5 Reasons Why Social Procurement Could Be a Game Changer for Social Enterprise
Procurement in Australia is estimated to be approximately $600 billion, and social procurement (when organisations choose to purchase a social outcome when they buy goods or services from social enterprises, including indigenous business and disability service organisations) is rapidly on the rise.
Here are five reasons why the time has never been better for social enterprises to get a slice of the social procurement pie in Australia.
1. Government leadership & support
Governments buy huge volumes of stuff, and there’s a growing realisation that a relatively small shift in their buying behaviour can have enormous impact in strengthening Australian communities and generating positive impact.
In April this year the Victorian State Government provided strong policy leadership, launching a Social Procurement Framework requiring all Government departments to have strategies in place to increase their purchasing from social enterprise. This is an Australian first, and other state governments are beginning to follow Victoria’s lead.
2. Consumer consciousness & the shifting perception of value
50% of global consumers surveyed are willing to pay more for goods and services from companies that have implemented programs to give back to society (Nielsen 2011). This evolution of consumer consciousness is shifting the way in which we perceive and identify value, challenging the traditional market levers of price and quantity; and thereby the way with which we make purchasing decisions.
There is real and recognised momentum and demand by consumers for purchasing goods and services that are attached to positive outcomes. It’s more palpable now than ever before, that price alone isn’t a great indicator of the health of a market or ecosystem. There needs to be more.
3. Emerging demand for social enterprise
In case you haven’t noticed, Australia is undergoing an infrastructure boom. The Federal Government’s Budget pledge to spend over $70 billion on nation-building infrastructure projects over the next decade means there will be tens of thousands of contracts up for grabs looking for catering and hospitality services, packaging, transport, freight, retail, medical services and so on.
This represents a once in a generation opportunity to reduce social inequality by bringing disadvantaged people into the labour market; whether they’re young people at risk, people with a disability, the long term unemployed or recently arrived migrants and refugees. It also represents a great opportunity to strengthen Australian communities and minimise environmental impacts.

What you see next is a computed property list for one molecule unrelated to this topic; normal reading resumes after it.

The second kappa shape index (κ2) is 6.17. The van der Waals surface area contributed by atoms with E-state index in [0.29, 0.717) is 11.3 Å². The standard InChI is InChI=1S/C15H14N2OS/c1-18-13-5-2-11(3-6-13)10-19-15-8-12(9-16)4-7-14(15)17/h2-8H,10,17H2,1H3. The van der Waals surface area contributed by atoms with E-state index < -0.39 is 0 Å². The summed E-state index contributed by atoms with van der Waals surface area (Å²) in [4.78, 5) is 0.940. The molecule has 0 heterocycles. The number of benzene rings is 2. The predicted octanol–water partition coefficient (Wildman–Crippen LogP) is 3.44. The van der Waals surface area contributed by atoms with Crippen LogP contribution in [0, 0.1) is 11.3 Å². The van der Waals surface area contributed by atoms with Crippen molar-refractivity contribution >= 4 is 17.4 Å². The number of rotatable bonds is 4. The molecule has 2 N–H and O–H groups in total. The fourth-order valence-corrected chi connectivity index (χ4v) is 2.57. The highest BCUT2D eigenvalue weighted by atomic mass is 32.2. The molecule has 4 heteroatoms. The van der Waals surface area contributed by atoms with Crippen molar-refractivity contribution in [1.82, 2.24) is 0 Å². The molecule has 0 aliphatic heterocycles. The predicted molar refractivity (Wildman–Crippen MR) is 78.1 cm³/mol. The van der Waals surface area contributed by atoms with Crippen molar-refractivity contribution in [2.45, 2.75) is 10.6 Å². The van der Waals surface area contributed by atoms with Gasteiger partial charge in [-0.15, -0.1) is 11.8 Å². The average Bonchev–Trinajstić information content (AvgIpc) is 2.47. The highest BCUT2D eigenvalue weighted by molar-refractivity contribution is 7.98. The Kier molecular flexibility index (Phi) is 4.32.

4. It’s just good for business
According to The Business Case for Purpose (EY 2016), 58% of companies that prioritised purpose achieved 10% or more revenue growth over 10 years. As well as generating a positive social or environmental impact, buying from social enterprises and other purpose-led businesses is being recognised as delivering many competitive advantages that include enhanced staff attraction and retention, investor sentiment, customer engagement and brand building.
5. Social Traders certification
Since the beginning of 2017, Social Traders has worked with a range of business and government buyers including organisations like John Holland, Coca-Cola Amatil, Laing O’Rourke, Boral, Australia Post, Mirvac and others, who collectively have spent approximately $28 million with social enterprises. By 2021 we expect to facilitate $105 million in trade between buyers and Social Traders certified social enterprises.
Social Traders certifies social enterprises and offers services to support their growth and impact. We make introductions, host networking events, and work with business and government buyers to open new opportunities for social enterprises by connecting them. In short, we enable deals and growth opportunities for social enterprises that wouldn’t otherwise occur.
Mark Hemetsberger was appointed Head of Marketing at Social Traders in 2015 and has responsibility for Social Traders’ brand, marketing and communication activities. He also leads Social Traders advocacy and leadership activities that include the Social Enterprise Awards and Masters Conference.